College students are ill-prepared to connect with an employer and secure a job in today’s marketplace. With little or no career development, self-assessment, or an understanding of vocational calling, they believe that the degree alone will be the proverbial “ticket” to secure employment. Oh, how mistaken they are! Incorrect job expectations will derail their job aspirations. A Talent Marks survey found that 95 percent of college grads do not have a clear understanding of their employment expectations or how to get a job.
This reality was candidly revealed by a new study titled, “Work Expectations of Job Seekers,” conducted by the Center of Behavioral Decision Research at the Tepper School of Business at Carnegie Mellon University. This study makes it apparent that students are unaware of the impact of their transferable skills and personal vocational calling on their job expectations.
Students who attended a regional job fair were asked to select beliefs/expectations that were most important to them as they pursued employment. Students (median age of 22) were given 13 Beliefs/Expectations to determine what they “strongly believed in and whether those beliefs were important enough to induce a negative attitude towards their work” if those things were not present. In other words, what these hopefully soon-to-be-employed college students most prized about an employment opportunity. The top five are listed as follows, in order of importance for these job-seekers:
1) Career Growth Opportunities
2) Safe Work Environment
3 & 4) Fair Compensation & Legal and Ethical Work (tie)
5) Friendly Work Environment
These selections, as the study concluded, were “contractual” in nature. Notice how shallow, how non-introspective and superficial these workplace expectations are in relation to self-knowledge and calling. These perfunctory selections will not provide job satisfaction.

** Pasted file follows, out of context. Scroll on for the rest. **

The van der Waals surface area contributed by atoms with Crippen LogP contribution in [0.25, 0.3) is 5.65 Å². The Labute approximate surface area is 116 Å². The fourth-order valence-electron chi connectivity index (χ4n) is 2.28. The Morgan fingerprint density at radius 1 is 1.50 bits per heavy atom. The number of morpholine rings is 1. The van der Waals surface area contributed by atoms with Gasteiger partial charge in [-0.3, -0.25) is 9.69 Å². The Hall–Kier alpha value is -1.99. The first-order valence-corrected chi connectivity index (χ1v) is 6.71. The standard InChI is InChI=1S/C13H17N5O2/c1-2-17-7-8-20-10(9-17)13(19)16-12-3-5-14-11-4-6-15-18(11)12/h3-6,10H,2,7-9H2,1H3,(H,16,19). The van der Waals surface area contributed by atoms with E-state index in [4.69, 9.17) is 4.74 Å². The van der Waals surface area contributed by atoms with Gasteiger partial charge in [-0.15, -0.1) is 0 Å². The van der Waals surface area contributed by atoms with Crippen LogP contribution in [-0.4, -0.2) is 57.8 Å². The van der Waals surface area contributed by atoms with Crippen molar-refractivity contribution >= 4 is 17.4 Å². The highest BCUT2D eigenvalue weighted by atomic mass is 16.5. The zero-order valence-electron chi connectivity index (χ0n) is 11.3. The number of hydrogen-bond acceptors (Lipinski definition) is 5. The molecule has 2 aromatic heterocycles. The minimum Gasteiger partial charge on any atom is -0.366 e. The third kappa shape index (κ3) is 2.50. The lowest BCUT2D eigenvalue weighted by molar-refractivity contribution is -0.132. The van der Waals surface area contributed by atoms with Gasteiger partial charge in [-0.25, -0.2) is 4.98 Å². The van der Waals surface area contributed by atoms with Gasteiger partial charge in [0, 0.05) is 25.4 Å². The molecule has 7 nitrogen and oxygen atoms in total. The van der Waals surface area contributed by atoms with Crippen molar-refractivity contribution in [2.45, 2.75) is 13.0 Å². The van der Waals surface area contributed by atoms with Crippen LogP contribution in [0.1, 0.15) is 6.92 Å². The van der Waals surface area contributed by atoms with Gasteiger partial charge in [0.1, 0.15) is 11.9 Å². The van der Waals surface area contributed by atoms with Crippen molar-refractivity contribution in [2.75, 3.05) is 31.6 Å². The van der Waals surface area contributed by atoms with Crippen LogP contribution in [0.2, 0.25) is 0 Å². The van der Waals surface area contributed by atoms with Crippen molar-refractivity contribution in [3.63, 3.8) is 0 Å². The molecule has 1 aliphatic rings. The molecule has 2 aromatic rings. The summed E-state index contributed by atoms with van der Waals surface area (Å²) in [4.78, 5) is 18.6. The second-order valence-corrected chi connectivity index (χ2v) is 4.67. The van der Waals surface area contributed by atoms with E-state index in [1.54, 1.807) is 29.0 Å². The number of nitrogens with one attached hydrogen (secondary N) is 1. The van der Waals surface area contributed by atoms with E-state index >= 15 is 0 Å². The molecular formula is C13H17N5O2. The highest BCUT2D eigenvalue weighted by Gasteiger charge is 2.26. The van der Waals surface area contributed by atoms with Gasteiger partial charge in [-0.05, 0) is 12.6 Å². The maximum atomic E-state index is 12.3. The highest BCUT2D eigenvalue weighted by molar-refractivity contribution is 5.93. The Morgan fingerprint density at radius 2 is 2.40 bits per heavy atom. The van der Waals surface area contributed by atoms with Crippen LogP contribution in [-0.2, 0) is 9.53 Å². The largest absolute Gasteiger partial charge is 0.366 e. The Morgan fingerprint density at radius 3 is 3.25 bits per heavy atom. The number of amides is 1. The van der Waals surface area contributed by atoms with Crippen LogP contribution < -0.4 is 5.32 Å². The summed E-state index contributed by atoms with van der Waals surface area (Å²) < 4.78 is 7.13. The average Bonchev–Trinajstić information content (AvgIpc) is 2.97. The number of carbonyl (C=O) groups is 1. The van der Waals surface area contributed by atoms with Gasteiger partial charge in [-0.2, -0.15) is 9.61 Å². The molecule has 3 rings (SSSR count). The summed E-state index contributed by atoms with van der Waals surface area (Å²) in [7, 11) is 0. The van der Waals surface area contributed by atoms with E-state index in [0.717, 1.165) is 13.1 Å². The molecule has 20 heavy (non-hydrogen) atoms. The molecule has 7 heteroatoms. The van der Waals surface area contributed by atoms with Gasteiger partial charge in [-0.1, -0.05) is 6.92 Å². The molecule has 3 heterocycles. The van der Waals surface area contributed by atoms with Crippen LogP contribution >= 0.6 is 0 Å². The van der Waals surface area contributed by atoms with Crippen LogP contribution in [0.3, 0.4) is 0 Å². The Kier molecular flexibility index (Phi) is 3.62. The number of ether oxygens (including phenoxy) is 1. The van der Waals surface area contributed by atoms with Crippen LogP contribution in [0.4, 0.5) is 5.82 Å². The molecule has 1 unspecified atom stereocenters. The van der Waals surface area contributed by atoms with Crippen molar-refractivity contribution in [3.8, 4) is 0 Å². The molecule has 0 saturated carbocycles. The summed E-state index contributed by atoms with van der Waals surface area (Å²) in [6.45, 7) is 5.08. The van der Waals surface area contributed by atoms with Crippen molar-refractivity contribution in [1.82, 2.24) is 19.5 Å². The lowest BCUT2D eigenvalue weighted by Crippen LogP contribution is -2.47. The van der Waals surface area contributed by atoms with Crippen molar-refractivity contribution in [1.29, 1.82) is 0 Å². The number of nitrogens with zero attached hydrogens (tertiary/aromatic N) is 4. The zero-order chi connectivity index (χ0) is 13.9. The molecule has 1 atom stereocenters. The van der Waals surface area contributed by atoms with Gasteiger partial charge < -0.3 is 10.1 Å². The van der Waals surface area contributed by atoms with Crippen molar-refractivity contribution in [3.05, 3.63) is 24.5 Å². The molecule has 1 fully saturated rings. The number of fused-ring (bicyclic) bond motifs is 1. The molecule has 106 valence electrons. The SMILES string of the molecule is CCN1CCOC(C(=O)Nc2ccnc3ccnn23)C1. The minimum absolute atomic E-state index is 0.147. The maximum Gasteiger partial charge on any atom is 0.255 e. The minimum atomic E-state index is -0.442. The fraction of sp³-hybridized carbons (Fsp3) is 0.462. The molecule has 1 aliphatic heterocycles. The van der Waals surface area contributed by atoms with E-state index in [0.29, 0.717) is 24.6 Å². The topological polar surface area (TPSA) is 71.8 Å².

Don’t get me wrong, these beliefs and expectations do have their place in evaluating a job. Today, many people “just want a job.” What is so essential, however, is that knowing and affirming your design will not only get you the job, but also it will get you the “right” job. By “right,” I mean a job which aligns with the very lifeblood of who you are and places you in an environment where you will flourish.
The most important selections of the 13 beliefs and expectations, in my opinion, are among the ones that did not make the top five. When it comes to vocational calling and job “fit,” my career services experience (20+ years of prodding college students to pursue their vocational calling) points toward a different set of top five out of the 13 possibilities:
1) Energizing and Motivating Work
2) Work they are Passionate About
3) Meaningful Work
4) Work That Matches Skills
5) Work That Has Impact
These five capture the essence of desirable and gratifying work!
Ironically, the sub-title of this research study is: Work Expectations of Job Seekers: Work Passion Expectations (bold mine). The study results confirm, I believe, the lack of any reasonable comprehension by college students of the fundamentally important role of “work passion,” which is birthed by vocational calling.
Vocational calling relates to a person’s unique design, interests, abilities, passions, and transferable skills, which then line up with certain jobs/careers. The formal and deliberate engagement of the career development and self-assessment processes will enable the job seeker, in an informed manner, to prioritize work expectations and beliefs based on who they are, not on contractual employment legalities. These profound elements provide a framework or roadmap to discerningly assess career paths that will be a natural “fit” and that will bring meaning, satisfaction, and fulfillment. If this journey is not undertaken, we have what this study vividly displays: Unprepared and misguided students, who potentially turn into perpetually unemployed grads.
College students who underestimate or dismiss the truly essential job expectations will come up empty in the job search. Failure very likely awaits them. I propose that it is the intention of the One who made us to have young men and women passionately excel by pursuing their calling through a job. This will be accomplished by utilizing the best they uniquely have to offer through their design, passions, and transferable skills. When grads are energized, motivated, and passionate about a job which employs their skill set, and which impacts the world, they will unearth a meaningful employment opportunity. These are the true and great expectations that will lead not just to a job, but to a fulfilling career.
Dr. Jim Thrasher is the Senior Fellow of Career Services and the coordinator of the Center for Vision & Values working group on calling.